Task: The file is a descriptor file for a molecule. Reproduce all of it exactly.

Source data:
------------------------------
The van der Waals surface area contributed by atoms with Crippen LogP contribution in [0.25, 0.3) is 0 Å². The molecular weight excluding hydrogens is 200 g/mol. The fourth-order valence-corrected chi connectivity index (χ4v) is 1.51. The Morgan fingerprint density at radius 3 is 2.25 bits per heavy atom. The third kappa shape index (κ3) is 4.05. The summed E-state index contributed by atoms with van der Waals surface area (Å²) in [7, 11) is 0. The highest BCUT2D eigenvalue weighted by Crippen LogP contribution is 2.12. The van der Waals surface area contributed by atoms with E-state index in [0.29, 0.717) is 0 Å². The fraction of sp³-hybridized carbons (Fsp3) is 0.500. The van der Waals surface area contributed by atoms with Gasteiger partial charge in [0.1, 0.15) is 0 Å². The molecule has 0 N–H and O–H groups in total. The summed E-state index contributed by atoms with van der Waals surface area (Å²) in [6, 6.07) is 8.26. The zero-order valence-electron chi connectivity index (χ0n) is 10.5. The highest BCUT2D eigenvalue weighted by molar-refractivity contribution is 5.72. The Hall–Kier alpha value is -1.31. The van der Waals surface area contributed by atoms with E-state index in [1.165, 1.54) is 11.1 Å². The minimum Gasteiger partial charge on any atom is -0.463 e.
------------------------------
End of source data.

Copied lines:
The van der Waals surface area contributed by atoms with Crippen LogP contribution in [0.25, 0.3) is 0 Å². The molecular weight excluding hydrogens is 200 g/mol. The fourth-order valence-corrected chi connectivity index (χ4v) is 1.51. The Morgan fingerprint density at radius 3 is 2.25 bits per heavy atom. The third kappa shape index (κ3) is 4.05. The summed E-state index contributed by atoms with van der Waals surface area (Å²) in [7, 11) is 0. The highest BCUT2D eigenvalue weighted by Crippen LogP contribution is 2.12. The van der Waals surface area contributed by atoms with E-state index in [0.29, 0.717) is 0 Å². The fraction of sp³-hybridized carbons (Fsp3) is 0.500. The van der Waals surface area contributed by atoms with Gasteiger partial charge in [0.1, 0.15) is 0 Å². The molecule has 0 N–H and O–H groups in total. The summed E-state index contributed by atoms with van der Waals surface area (Å²) in [6, 6.07) is 8.26. The zero-order valence-electron chi connectivity index (χ0n) is 10.5. The highest BCUT2D eigenvalue weighted by molar-refractivity contribution is 5.72. The Hall–Kier alpha value is -1.31. The van der Waals surface area contributed by atoms with E-state index in [1.165, 1.54) is 11.1 Å². The minimum Gasteiger partial charge on any atom is -0.463 e.